It’s the 50th anniversary of the Moon Landing and what better way to celebrate than with thirty Astronomy trivia questions! It’s a massive achievement in human exploration and with the new Artemis missions ramping up, we’re excited to head back to the Moon and beyond.
Once again, we’ve got the one and only Blaine Dowler as the host this week. As always, you’ll have five seconds to answer each of thirty questions. Three rounds (Dorky, Geeky, and Nerdy) get progressively harder as we go on.
Buckle up and check your pre-flight checklist, it’s time to launch.
After coming back to Earth, please take a moment to subscribe and rate us on the podcast directory of your choice. We need to know what you think about Astronomy Trivia. And we really appreciate your support. We’d also love to hear from you on social media. You can find us on Facebook, Twitter, and Reddit.
Don’t lose your research! Get a local back up for quick and easy storage.
More Like This Episode
This is the Dorky Geeky Nerdy podcast. A weekly gameshow to test your inner Dork, Geek, or Nerd. Play it at home, in the car, or at the office. Just geek out whenever and wherever you want. If you want to subscribe, you can find us at dorkygeekynerdy.com. I’m your guest host, Blaine Dowler. Let’s get going!
The Dorky Round
- 1. What shape is the Earth?
- Which planet is closest to the Sun?
- Which planet’s surface can cook a frozen pizza in under 16 seconds?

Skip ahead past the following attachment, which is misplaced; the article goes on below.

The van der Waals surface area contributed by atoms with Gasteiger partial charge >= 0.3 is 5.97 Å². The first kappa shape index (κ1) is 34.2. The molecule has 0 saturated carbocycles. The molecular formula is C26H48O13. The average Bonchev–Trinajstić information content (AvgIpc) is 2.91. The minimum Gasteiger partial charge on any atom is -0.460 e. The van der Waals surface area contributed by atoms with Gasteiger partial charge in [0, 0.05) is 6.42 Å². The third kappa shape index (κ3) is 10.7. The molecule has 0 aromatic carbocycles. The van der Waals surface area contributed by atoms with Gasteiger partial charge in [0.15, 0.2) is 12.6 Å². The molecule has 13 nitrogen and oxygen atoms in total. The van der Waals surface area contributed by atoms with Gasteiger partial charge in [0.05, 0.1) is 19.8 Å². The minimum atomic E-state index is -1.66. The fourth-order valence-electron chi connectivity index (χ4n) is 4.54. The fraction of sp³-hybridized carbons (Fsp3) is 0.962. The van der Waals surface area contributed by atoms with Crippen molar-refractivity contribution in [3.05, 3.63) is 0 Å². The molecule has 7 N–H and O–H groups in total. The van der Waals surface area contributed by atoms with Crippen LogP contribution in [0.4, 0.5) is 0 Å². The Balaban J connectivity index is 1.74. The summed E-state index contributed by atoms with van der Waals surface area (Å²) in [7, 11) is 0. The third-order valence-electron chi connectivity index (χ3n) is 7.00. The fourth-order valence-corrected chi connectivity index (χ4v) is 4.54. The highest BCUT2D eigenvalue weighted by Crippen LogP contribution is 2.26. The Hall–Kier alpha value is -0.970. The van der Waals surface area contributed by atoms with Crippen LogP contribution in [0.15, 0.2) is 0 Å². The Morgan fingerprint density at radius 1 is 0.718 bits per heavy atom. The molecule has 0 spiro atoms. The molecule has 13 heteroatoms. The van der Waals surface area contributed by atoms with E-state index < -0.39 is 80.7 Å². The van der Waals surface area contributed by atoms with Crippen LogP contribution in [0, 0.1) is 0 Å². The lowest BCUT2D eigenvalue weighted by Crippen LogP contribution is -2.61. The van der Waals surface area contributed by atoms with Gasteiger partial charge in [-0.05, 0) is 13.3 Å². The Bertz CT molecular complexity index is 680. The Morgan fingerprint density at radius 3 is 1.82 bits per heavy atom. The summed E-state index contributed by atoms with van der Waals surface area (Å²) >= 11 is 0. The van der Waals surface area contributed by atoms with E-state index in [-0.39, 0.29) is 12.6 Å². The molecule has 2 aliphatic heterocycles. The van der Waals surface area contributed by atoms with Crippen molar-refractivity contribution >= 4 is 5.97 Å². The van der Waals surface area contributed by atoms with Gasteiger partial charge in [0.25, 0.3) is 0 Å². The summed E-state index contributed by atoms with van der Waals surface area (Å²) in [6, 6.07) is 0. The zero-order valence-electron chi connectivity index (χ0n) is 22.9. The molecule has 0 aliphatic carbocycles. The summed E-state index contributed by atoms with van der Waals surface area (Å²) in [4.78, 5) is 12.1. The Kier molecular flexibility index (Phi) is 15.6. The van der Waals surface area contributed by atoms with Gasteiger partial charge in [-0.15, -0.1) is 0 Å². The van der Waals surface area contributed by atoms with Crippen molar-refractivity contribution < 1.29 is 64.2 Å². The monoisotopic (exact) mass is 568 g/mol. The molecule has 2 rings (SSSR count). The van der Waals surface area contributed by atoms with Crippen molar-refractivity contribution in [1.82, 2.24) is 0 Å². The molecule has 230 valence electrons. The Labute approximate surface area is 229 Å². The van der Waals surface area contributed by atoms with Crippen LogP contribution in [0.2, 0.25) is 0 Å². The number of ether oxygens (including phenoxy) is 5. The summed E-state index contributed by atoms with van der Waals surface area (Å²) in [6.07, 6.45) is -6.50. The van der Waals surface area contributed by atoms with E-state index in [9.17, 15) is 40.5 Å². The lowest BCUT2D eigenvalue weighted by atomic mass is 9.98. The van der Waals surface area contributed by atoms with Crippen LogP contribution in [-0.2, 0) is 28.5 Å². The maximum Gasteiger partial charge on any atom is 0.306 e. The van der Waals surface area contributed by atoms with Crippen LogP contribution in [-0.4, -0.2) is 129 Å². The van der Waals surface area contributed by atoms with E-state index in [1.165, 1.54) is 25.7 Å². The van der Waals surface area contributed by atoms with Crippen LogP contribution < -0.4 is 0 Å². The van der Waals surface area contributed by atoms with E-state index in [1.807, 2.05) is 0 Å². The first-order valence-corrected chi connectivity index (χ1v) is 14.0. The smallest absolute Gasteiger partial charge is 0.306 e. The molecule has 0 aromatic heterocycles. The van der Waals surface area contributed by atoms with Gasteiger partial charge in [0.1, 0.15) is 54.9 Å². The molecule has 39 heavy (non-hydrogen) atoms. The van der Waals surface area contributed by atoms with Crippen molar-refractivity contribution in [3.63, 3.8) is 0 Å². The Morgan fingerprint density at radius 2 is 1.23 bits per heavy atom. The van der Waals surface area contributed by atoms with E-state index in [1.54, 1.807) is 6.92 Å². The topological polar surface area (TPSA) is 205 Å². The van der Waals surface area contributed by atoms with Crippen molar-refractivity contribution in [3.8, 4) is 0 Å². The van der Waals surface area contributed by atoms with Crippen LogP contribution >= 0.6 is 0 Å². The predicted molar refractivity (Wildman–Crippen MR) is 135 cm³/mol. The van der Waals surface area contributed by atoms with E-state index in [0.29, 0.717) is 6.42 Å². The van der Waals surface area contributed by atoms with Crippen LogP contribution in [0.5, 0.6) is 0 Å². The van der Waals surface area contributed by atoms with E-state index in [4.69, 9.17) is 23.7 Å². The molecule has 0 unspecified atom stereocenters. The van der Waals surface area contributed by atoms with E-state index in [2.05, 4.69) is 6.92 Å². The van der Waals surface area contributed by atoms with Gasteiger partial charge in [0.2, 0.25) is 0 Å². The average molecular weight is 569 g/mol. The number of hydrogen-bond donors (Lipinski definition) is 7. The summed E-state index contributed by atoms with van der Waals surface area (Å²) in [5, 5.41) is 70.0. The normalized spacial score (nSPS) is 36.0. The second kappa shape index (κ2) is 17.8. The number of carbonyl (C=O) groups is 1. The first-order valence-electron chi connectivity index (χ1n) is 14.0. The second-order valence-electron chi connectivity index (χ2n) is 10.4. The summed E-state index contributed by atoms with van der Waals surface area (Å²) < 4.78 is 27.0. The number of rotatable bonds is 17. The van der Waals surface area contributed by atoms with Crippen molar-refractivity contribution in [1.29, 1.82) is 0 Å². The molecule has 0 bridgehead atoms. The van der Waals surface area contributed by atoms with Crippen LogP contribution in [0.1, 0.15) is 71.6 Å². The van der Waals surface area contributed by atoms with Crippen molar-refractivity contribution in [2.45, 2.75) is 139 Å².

Venus. Sadly, it will cook you at the same time, so stick to baking them in your oven for half an hour.
- Which planet’s moons are named after women the Greek god Zeus never married, but still had “quality time” with?
Jupiter. 53 of its 79 moons were named with this convention.
- What is the closest star to Earth?
Sol, our Sun.
- Which planet’s axial tilt is 98 degrees, making years and days almost indistinguishable?
- Where on the moon did the Apollo 11 mission land?
The Sea of Tranquility
- Which Apollo mission was forced to abort the lunar landing, as dramatized in a film starring Tom Hanks (among others)?
- Which planet is best known for its beautiful rings, even though other planets have been shown to sport the same feature?
- Which body has not been considered a planet since the 26th International Astronomical Union conference in August 2006?
Pluto. Note that it was not an “anti-Pluto” mission: first, the IAU collaborated on a formal definition of a planet. Then, when the definition was agreed upon, people realized that Pluto did not qualify.
The Geeky Round
- What colour is Pluto?
- Which planet was named “George” by its discoverer?
Uranus. William Herschell, the astronomer, was trying to win favour from King George III.
- Which planet’s orbit helped usher in the adoption of the general theory of relativity?
- Which was the first black hole to be imaged from Earth?
- What is the second closest star to Earth?
Proxima Centauri, aka Alpha Centauri C, approximately 4.22 light years away.
- Which asteroid, the largest in the asteroid belt, used to be considered a planet?
- What astronomical bodies are assigned “LGM” catalog numbers?
Pulsars, which are rapidly rotating neutron stars. At first, the natural radio pulses were thought to be artificial, and the “LGM” designation came about because the astronomers wondered if they were seeing “little green men”.
- Which star, also known as the North Star, is particularly useful in navigation?
- When a sufficiently large star runs out of hydrogen to power its fusion, it becomes a red giant and fuses which element instead?
- Which astronomical body is formed of a thick, hard crust containing a single, massive atomic nucleus?
A neutron star. Said nucleus has no protons, and is a degenerate neutron gas.
Book of the Week
We here at Dorky, Geeky, Nerdy are big readers and we want to share that with our listeners. Every week, we’ll showcase a new book. If you’re interested, you can grab a copy and it’ll support the podcast. This week’s book is Lost Moon, by Jim Lovell and Jeffrey Kluger.